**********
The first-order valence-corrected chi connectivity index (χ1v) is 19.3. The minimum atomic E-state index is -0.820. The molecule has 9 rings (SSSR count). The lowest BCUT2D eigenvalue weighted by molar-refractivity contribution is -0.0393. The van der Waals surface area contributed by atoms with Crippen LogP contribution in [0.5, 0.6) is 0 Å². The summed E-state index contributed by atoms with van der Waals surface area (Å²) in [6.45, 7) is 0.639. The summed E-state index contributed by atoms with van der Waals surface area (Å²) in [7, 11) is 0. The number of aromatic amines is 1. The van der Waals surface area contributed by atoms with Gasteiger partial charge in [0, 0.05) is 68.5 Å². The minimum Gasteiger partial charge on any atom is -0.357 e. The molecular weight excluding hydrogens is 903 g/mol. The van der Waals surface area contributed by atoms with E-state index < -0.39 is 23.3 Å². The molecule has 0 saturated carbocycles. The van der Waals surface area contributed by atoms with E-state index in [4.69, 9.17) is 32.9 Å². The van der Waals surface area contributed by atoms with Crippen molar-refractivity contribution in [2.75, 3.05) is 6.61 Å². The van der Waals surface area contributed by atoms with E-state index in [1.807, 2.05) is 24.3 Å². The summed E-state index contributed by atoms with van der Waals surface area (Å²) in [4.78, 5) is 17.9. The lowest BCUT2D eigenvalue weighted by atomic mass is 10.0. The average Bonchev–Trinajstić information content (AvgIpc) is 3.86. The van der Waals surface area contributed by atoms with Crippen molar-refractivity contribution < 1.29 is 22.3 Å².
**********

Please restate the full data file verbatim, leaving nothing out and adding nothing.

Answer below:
The first-order valence-corrected chi connectivity index (χ1v) is 19.3. The minimum atomic E-state index is -0.820. The molecule has 9 rings (SSSR count). The lowest BCUT2D eigenvalue weighted by molar-refractivity contribution is -0.0393. The van der Waals surface area contributed by atoms with Crippen LogP contribution in [0.5, 0.6) is 0 Å². The summed E-state index contributed by atoms with van der Waals surface area (Å²) in [6.45, 7) is 0.639. The summed E-state index contributed by atoms with van der Waals surface area (Å²) in [7, 11) is 0. The number of aromatic amines is 1. The van der Waals surface area contributed by atoms with Gasteiger partial charge in [0, 0.05) is 68.5 Å². The minimum Gasteiger partial charge on any atom is -0.357 e. The molecular weight excluding hydrogens is 903 g/mol. The van der Waals surface area contributed by atoms with E-state index < -0.39 is 23.3 Å². The molecule has 0 saturated carbocycles. The van der Waals surface area contributed by atoms with E-state index in [4.69, 9.17) is 32.9 Å². The van der Waals surface area contributed by atoms with Crippen molar-refractivity contribution in [2.75, 3.05) is 6.61 Å². The van der Waals surface area contributed by atoms with E-state index in [1.807, 2.05) is 24.3 Å². The summed E-state index contributed by atoms with van der Waals surface area (Å²) in [4.78, 5) is 17.9. The lowest BCUT2D eigenvalue weighted by atomic mass is 10.0. The average Bonchev–Trinajstić information content (AvgIpc) is 3.86. The van der Waals surface area contributed by atoms with Crippen molar-refractivity contribution < 1.29 is 22.3 Å².